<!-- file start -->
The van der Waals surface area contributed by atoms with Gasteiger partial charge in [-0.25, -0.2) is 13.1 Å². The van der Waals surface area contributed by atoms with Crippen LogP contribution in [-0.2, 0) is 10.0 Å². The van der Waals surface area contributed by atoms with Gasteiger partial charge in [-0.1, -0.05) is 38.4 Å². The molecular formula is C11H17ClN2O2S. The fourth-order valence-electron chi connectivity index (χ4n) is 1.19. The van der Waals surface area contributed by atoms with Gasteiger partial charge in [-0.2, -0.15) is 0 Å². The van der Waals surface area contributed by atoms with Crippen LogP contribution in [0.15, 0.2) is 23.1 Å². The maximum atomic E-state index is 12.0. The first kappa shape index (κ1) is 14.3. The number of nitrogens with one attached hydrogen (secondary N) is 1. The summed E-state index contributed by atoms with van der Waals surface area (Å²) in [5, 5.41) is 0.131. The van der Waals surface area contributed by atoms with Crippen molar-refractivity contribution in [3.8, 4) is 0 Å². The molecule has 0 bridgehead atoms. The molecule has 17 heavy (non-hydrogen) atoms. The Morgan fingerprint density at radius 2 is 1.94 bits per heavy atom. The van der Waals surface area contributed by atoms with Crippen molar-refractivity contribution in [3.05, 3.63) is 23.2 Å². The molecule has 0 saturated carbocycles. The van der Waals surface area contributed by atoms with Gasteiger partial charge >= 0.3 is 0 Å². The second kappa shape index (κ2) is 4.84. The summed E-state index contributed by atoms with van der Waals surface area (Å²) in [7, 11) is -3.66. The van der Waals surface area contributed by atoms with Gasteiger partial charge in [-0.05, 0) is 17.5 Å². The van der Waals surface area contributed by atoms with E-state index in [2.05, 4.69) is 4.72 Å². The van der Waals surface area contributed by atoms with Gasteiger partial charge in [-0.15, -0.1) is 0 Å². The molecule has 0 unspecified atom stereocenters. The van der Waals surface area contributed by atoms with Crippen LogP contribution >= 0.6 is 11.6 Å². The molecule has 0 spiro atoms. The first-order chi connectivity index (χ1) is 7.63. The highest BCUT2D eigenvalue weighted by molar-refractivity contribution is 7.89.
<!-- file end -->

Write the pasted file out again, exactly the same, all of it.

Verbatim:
The van der Waals surface area contributed by atoms with Gasteiger partial charge in [-0.25, -0.2) is 13.1 Å². The van der Waals surface area contributed by atoms with Crippen LogP contribution in [-0.2, 0) is 10.0 Å². The van der Waals surface area contributed by atoms with Gasteiger partial charge in [-0.1, -0.05) is 38.4 Å². The molecular formula is C11H17ClN2O2S. The fourth-order valence-electron chi connectivity index (χ4n) is 1.19. The van der Waals surface area contributed by atoms with Gasteiger partial charge in [-0.2, -0.15) is 0 Å². The van der Waals surface area contributed by atoms with Crippen LogP contribution in [0.15, 0.2) is 23.1 Å². The maximum atomic E-state index is 12.0. The first kappa shape index (κ1) is 14.3. The number of nitrogens with one attached hydrogen (secondary N) is 1. The summed E-state index contributed by atoms with van der Waals surface area (Å²) in [5, 5.41) is 0.131. The van der Waals surface area contributed by atoms with Crippen molar-refractivity contribution in [3.8, 4) is 0 Å². The molecule has 0 bridgehead atoms. The molecule has 17 heavy (non-hydrogen) atoms. The Morgan fingerprint density at radius 2 is 1.94 bits per heavy atom. The van der Waals surface area contributed by atoms with Crippen molar-refractivity contribution in [3.05, 3.63) is 23.2 Å². The molecule has 0 saturated carbocycles. The van der Waals surface area contributed by atoms with Gasteiger partial charge >= 0.3 is 0 Å². The second kappa shape index (κ2) is 4.84. The summed E-state index contributed by atoms with van der Waals surface area (Å²) in [7, 11) is -3.66. The van der Waals surface area contributed by atoms with Gasteiger partial charge in [-0.05, 0) is 17.5 Å². The van der Waals surface area contributed by atoms with E-state index in [2.05, 4.69) is 4.72 Å². The van der Waals surface area contributed by atoms with Gasteiger partial charge in [-0.15, -0.1) is 0 Å². The molecule has 0 unspecified atom stereocenters. The van der Waals surface area contributed by atoms with Crippen LogP contribution >= 0.6 is 11.6 Å². The molecule has 0 spiro atoms. The first-order chi connectivity index (χ1) is 7.63. The highest BCUT2D eigenvalue weighted by molar-refractivity contribution is 7.89.